font family


Designed by Carl Dair in 1967
Rod McDonald in 1997
The beginning of Canada's centenary year, January 1, 1967, is generally given as the date for the introduction of that country's first important typeface. This isn't close to the correct date.While CG Cartier, drawn by the Canadian designer Carl Dair, was first shown to the public in January of 1967, this was more an idea for a typeface than a typeface itself. Even when a font was eventually produced in the fall of the same year, it was still not a finished design.

The downfall of CG Cartier is that it is lettering and not a typeface. Lettering and calligraphy allow for individuality in character shapes. In a text typeface, however, each letter must carry the information necessary to easily identify it as belonging to that font. The most difficult task in typeface design is producing an anonymous letter that still possesses verve. The individuality Dair gave CG Cartier precludes it from being a successful text typeface.

The story of how Carl Dair's design idea became a typeface design begins when another Canadian lettering artist and type designer, Rod McDonald, moved to Toronto. I went to work for Mono Lino, the company who had exclusive Canadian rights to CG Cartier. I was, of course, seduced by the design and tried to use it often - but just couldn't make it work as a proper text face."

From time to time, McDonald would experiment with CG Cartier, trying to transform it from lettering to a typeface, never reaching a successful conclusion. Then in the early 1990s something happened. "I felt that my career had plateaued. I was doing a lot of word-marks, but yearned to do more. I looked at CG Cartier again. In 1997, at the ATypI Congress in Reading, England, I approached Allan Haley with the idea of making a digital typeface family based on Dair's work. His encouragement sealed the deal."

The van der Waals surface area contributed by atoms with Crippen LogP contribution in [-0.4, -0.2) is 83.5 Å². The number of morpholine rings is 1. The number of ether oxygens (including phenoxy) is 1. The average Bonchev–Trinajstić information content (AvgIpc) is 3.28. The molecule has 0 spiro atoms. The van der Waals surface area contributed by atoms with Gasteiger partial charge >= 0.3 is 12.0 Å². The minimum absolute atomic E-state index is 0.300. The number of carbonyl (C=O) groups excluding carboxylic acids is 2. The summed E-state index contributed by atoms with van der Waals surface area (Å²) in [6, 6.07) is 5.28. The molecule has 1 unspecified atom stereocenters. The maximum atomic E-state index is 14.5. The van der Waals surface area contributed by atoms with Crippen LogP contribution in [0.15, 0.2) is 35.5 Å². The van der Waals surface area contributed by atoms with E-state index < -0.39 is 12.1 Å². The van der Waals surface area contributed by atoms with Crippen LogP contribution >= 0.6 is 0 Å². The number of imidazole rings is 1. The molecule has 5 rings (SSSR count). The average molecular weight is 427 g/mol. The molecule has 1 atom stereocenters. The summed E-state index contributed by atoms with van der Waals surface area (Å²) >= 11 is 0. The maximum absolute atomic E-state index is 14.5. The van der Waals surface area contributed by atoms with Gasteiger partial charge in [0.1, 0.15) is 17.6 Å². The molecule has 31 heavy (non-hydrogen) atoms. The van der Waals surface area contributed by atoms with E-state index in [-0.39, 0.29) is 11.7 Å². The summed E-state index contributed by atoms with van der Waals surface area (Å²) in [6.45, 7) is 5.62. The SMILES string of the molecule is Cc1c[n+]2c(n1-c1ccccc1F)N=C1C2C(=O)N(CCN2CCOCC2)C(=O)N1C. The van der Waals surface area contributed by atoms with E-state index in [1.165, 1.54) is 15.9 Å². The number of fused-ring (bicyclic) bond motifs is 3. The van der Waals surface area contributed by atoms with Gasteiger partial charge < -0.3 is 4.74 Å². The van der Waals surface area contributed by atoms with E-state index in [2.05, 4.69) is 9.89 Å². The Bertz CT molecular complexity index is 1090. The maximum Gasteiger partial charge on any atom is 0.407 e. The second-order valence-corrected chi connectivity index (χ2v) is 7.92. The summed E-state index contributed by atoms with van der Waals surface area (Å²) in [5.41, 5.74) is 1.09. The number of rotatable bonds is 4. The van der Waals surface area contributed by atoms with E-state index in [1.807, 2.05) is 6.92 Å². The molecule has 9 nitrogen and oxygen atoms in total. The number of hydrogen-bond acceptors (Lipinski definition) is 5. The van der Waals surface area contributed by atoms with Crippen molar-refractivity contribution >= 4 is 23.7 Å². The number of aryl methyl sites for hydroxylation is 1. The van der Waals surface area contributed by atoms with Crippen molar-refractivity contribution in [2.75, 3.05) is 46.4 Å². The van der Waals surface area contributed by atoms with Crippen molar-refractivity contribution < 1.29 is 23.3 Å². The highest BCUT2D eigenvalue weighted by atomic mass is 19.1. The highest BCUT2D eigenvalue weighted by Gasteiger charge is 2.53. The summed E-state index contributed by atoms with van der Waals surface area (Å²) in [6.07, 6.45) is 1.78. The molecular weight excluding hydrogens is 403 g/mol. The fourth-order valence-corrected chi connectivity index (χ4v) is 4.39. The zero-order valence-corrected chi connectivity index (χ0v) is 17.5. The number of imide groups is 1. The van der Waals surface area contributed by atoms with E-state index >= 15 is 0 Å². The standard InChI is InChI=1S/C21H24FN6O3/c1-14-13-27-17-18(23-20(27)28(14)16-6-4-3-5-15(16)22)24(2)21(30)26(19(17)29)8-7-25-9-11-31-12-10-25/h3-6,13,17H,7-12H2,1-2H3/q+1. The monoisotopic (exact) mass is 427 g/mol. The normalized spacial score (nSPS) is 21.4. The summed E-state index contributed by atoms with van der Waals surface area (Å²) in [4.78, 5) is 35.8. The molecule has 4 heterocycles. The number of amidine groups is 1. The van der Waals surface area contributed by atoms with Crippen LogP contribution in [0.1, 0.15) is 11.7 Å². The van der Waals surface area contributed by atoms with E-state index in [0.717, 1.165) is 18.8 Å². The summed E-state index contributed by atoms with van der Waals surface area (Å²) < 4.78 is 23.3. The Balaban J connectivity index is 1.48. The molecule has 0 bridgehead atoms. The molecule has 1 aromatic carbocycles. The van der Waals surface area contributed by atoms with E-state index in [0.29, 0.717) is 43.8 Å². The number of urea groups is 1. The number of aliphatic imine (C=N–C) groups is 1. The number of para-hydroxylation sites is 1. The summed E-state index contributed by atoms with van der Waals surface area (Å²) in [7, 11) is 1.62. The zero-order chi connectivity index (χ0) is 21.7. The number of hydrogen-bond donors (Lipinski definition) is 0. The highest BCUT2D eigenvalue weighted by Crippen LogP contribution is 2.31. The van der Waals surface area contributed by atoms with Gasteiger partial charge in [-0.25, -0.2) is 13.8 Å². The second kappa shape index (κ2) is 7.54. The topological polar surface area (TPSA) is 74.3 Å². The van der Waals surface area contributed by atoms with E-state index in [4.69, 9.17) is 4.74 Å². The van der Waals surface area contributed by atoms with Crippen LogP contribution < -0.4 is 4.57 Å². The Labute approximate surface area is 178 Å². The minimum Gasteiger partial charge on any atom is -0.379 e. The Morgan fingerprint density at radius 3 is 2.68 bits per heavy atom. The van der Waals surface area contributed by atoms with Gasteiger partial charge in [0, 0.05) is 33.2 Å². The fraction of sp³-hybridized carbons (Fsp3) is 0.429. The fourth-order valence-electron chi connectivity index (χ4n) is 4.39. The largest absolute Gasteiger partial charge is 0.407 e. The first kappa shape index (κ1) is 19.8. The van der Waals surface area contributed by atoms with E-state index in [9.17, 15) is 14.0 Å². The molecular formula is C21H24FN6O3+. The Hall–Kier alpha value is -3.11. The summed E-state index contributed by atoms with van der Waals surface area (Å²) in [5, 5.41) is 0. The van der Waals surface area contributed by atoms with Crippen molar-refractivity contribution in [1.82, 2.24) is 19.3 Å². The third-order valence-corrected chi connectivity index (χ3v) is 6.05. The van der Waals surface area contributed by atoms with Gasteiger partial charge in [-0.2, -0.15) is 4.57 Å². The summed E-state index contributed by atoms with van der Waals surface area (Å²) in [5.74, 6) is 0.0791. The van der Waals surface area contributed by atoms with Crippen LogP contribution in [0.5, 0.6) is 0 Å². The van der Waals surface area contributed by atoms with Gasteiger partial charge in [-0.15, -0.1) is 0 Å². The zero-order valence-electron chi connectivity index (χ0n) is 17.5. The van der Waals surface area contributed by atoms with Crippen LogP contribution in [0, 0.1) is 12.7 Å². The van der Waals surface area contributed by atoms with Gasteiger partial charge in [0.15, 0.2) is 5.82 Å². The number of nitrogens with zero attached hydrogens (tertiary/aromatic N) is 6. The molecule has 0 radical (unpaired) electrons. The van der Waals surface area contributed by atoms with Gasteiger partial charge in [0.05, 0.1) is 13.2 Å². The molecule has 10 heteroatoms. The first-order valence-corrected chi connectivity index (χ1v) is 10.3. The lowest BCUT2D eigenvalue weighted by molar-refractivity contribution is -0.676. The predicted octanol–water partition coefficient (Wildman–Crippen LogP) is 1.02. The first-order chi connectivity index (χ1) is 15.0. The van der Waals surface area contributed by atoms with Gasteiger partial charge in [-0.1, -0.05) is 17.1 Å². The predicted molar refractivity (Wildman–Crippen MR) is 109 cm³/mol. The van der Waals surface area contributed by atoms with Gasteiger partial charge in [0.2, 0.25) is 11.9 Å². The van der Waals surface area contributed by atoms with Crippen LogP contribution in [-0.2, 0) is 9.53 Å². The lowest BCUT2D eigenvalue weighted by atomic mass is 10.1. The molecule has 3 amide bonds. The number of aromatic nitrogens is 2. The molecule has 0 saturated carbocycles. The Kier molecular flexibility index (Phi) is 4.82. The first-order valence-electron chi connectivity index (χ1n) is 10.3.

The project soon became McDonald's passion. "I was intimately familiar with the design, and, thanks to Massey College of the University of Toronto, was able to spend lots of time with Dair's original sketches and more finished renderings. I began to understand what Dair was trying to accomplish. My goal was to become the drawing office the CG Cartier never had. I wanted to complete Dair's work and distill his idea into a typeface design."

When asked, what is the most significant difference between his design and the original CG Cartier, McDonald's answer was simple, direct and telling of what it takes to make a successful text typeface family. "Dair's accomplishment was the design. I tried to make it a working typeface. I spent the first year doing that: cleaning up the inconsistencies, removing the quirks; basically regularizing the design. The next year was spent putting energy back into the typeface; giving it back the life Dair gave it. The second year was the hardest."

McDonald's completed work, Cartier Book, is a typeface family of four roman weights, an italic complement to the Regular weight, small caps -- and a feat of remarkable design. It successfully melds qualities that make a typeface distinctive with those that insure lasting value. Few designs are as elegantly functional and stunningly attractive."

Cartier Book Regular

world-map Std map

STD supports at least 21 languages.















US$ 54
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355 characters